Shashidhar Nanjundaiah: The competitive face of truth

15 Oct,2020

By Shashidhar Nanjundaiah


The media is not what it used to be. Competition has traditionally been about influence. How many copies did we sell? But behind the controversial coverage of Sushant Singh Rajput’s death and the death of the 19-year-old young lady in Boolgarhi, Hathras, is the motif of narrative, not the concept of justice. Underlying that narrative is, beyond the ratings rat race, the qualitative war of post-truth news television.


When people accustomed to old-fashioned journalism decry the supposed invasion of Marketing on the editorial floors, it seems like a tug-of-war that the muscle of marketing can easily win. Easy access to what’s presumed to be a tangible feel of what’s popular, thanks to the social media, makes the editorial job seem somehow measurable.


But journalists did not study to be SEO (search engine optimisation) content managers. Many of them aspire to join the most popular channels and newspapers. Some of my journalism students, after being industry-oriented enough through various kinds of exposure to the trade, were eager to make a difference, joined some of the most popular channels, only to quit in exasperation within the next couple of years after they discovered some harsh realities.


Very few journalists would themselves agree with what’s going on. Media trials with sensational claims have taken over from good old investigative journalism; debates from sanity. Some unseen hand seems to stymie journalistic independence. The answer cannot be more vociferous competition, but a different kind of competition. We are seeing the cringeworthy fruits of the former phenomenon. There are too many, albeit reluctant, wannabes on air, too much artificial anger.


If anything, the mimicking of what is presumed to be public anger is specious. The anchor creates a momentum of emotion in a discussion, often discrediting a guest who dares to raise a voice of disagreement. It’s like a microcosm of our nation, a quashing of dissent through brute force. The problem is that instead of decrying that channel, other anchors try to adopt the same style strategy. Bear in mind that nearly every channel articulately claims that theirs and theirs alone is the “news, not the noise”. (The remaining are less hypocritical.) By doing so, they not only offer themselves up for the same criticism as the original, but also wind themselves up in knots trying to defend ethical journalism.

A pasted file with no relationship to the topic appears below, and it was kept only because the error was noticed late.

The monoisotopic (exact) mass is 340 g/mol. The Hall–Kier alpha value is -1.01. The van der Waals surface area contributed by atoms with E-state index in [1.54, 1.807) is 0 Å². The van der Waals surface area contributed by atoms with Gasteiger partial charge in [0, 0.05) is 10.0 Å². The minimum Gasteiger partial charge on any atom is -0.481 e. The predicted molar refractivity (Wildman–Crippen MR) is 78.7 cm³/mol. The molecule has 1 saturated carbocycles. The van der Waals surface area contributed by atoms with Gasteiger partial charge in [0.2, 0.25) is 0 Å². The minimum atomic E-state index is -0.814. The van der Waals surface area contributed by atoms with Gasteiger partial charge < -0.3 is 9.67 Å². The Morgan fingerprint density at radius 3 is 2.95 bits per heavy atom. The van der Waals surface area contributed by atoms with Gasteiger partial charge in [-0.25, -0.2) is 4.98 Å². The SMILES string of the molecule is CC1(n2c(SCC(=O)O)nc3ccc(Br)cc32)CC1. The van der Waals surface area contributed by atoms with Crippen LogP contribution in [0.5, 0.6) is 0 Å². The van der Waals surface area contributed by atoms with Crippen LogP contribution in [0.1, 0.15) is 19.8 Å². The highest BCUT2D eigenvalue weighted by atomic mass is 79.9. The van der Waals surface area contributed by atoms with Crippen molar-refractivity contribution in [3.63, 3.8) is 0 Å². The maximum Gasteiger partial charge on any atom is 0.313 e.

Traditional news is low-involvement, but it has grown in appeal and intensity over the past two decades. That would, of course, be a good thing were it not for the fact that it is also a form of validation. People’s response to the noisy journalism is that of attention and synchrony. It’s a tango of sorts, involving the viewer into the debate, raising and then legitimising arguments delightfully. So news has morphed from a source of information into a source of debate.


Surely, there’s nothing wrong with that—so long as the points of the debate are legitimate. That’s the point of departure among channels. While each channel claims to be kosher, sometimes the difference could be in the veracity of what guests on a panel say. Most of the guests have some vested interest or the other. This is also where channels can differentiate themselves, and more importantly, call out the rotten fish so that we avoid consuming it.


So how does healthy competition look? We are blessed to have such a diversity of views on our channels, and a large proportion of our journalists are well-meaning. But here is the window of opportunity for those good intentions: Contribute to the competitiveness of the channel by doing what journalists do best—questioning what is wrong. Competition needs to be both qualitative and quantitative. The business leaders concern themselves with the numbers, so it’s an easy guess who should be in charge of qualitative competitiveness. Is a channel calling people anti-national for having a dissenting voice? Is an anchor drawing false equivalences while citing figures or facts? Are the headline graphics asking questions that sound rhetorical, thereby misleading the viewer?


A true journalist would object to all of these. Yet we see at best exasperated murmurs from the fraternity. The media is the story today, yet the media still lives within the old-fashioned idea of not preferring to look inward. If the media doesn’t, someone else is filling the gap, and that’s where the trouble lies. By not exposing the obvious within the media, we are exposing a less media-literate viewer towards false inferences.


As the founder of BeingResponsible, Shashidhar Nanjundaiah is attempting to build media awareness among school- and college-goers via Responsible Media Literacy. Prof Nanjundaiah has led media institutes of repute to positions of leadership and can be reached at His views here are personal.


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